Tyler Quinn scooped up a chicken and cradled it in his arms. • "It's like mine is taking a nap," he told his classmates as he gave the bird a kiss on the head. • Then, because he is 5, Tyler thrust the chicken, beak first, into another boy's face. • "Bwowk, bwowk, bwooowk," he mimicked. • Maybe it's time to move on to the baby goats, a volunteer suggested. A dozen giddy kindergarteners fled the coop, leaving behind a flock of dazed birds in their wake. • Welcome to Old McMicky's Farm. Closed for several years, the decades-old favorite destination of children across Tampa Bay is open again. And the animals are ready.
Nestled on several acres of Camp Keystone in northwestern Hillsborough County, the farm features more than 60 animals, a scenic setting and a restored barn for events.
"Today is such a fast-paced society that I wanted to create something where families can come and have a great time in more of an old-fashioned way," said owner Ralph Zuckerman, 53, of Palm Harbor.
Opened in 1991, Old McMicky's Farm went up for sale in 2006. Zuckerman, a home builder, bought the land with plans to build houses on it.
Instead, he waited.
"For several years I wasn't sure what I wanted to do with it," he said. "Then I decided I wanted to give back to the Tampa Bay area."
Still, it took two more years to whip the farm back into shape.
"It was very rundown," Zuckerman said. "Most of what you see here is new."
Camp Keystone, which opened in 1946 and once served as a popular summer sleep-away camp, is still there, but is only available for private rentals and corporate picnics.
Last week, kindergarten and first-grade students, including Tyler, from Oakstead Elementary in Land O'Lakes, gave the farm a test run before it officially opened to the public.
"It's a good place for the kids to learn how farmers support our lives and the role animals play," said Tyler's dad, Michael Quinn, who tagged along on the 2 1/2-hour field trip.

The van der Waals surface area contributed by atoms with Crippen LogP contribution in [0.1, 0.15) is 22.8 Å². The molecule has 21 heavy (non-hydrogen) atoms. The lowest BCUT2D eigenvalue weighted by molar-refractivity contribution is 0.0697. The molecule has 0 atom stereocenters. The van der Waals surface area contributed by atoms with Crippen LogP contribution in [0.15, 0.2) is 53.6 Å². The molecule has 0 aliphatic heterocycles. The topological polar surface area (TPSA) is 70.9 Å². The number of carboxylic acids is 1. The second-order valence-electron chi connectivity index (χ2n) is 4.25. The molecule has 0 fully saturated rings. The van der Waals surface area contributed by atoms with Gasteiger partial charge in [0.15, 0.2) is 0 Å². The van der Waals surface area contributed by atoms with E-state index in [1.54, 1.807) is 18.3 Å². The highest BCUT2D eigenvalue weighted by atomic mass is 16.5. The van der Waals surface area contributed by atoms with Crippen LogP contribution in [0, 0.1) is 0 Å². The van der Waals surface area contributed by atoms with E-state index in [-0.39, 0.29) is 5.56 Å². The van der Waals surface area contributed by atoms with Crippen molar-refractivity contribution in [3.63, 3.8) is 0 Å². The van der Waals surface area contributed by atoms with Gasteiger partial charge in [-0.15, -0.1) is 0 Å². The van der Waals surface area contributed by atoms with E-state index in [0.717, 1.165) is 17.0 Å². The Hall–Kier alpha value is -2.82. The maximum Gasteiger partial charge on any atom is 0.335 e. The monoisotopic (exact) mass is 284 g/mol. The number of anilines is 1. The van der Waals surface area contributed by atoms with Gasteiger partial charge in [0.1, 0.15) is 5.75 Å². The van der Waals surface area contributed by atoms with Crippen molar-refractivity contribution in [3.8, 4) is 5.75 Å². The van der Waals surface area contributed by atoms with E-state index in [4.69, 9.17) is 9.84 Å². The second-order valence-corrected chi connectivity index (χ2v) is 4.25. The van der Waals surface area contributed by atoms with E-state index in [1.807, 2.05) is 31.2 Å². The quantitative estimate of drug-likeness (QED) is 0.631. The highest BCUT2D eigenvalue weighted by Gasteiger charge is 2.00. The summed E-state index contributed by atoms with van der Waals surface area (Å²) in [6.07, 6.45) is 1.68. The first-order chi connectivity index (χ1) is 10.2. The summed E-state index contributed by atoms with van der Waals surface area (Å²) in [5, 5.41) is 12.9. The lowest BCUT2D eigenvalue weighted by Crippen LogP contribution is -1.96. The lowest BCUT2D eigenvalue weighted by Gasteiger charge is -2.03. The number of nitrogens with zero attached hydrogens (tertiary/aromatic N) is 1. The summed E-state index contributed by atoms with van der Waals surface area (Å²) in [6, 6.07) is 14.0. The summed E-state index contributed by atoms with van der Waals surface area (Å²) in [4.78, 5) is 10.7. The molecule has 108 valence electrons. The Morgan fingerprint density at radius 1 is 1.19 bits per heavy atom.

And there's plenty to do.
At the milking station, kids not only learn about milking a cow but have a chance to do it themselves. Next door is the baby barn, filled with the farm's youngest residents. Above it, a loft maze provides an outlet for the seemingly endless energy of visiting children.
In the rabbit pen, a dozen little hands descend upon two soft bunnies. A visit to the baby pygmy goats next door elicited shrieks of delight and several "it's eating my hair!" squeals.
And at the pony station, everyone got a chance to ride a pony.
"It's great to see the amazement on their faces," Zuckerman said. "Most of these kids have never held a chicken, and you can see their faces light up. They are learning to have an appreciation for animals."
Along the way, guides provide details on the animals and how they are cared for. Many of the same people who worked at the farm before it closed in 2006 have joined the team again, Zuckerman said.
In an effort to give back to the community, Zuckerman introduced a program called 1,000 kids.
"We want to bring 1,000 kids who are facing any type of challenge, whether it is a physical, health or mental challenge," Zuckerman said. "Bring them out for an amazing day on the farm at no charge."
Zuckerman has reached out to several area nonprofit groups and is open to working with others, including wounded veterans.
"The farm is very peaceful," Zuckerman said. "It's very healing."
Times news researcher John Martin contributed to this report. Shelley Rossetter can be reached at firstname.lastname@example.org or (813) 226-3401.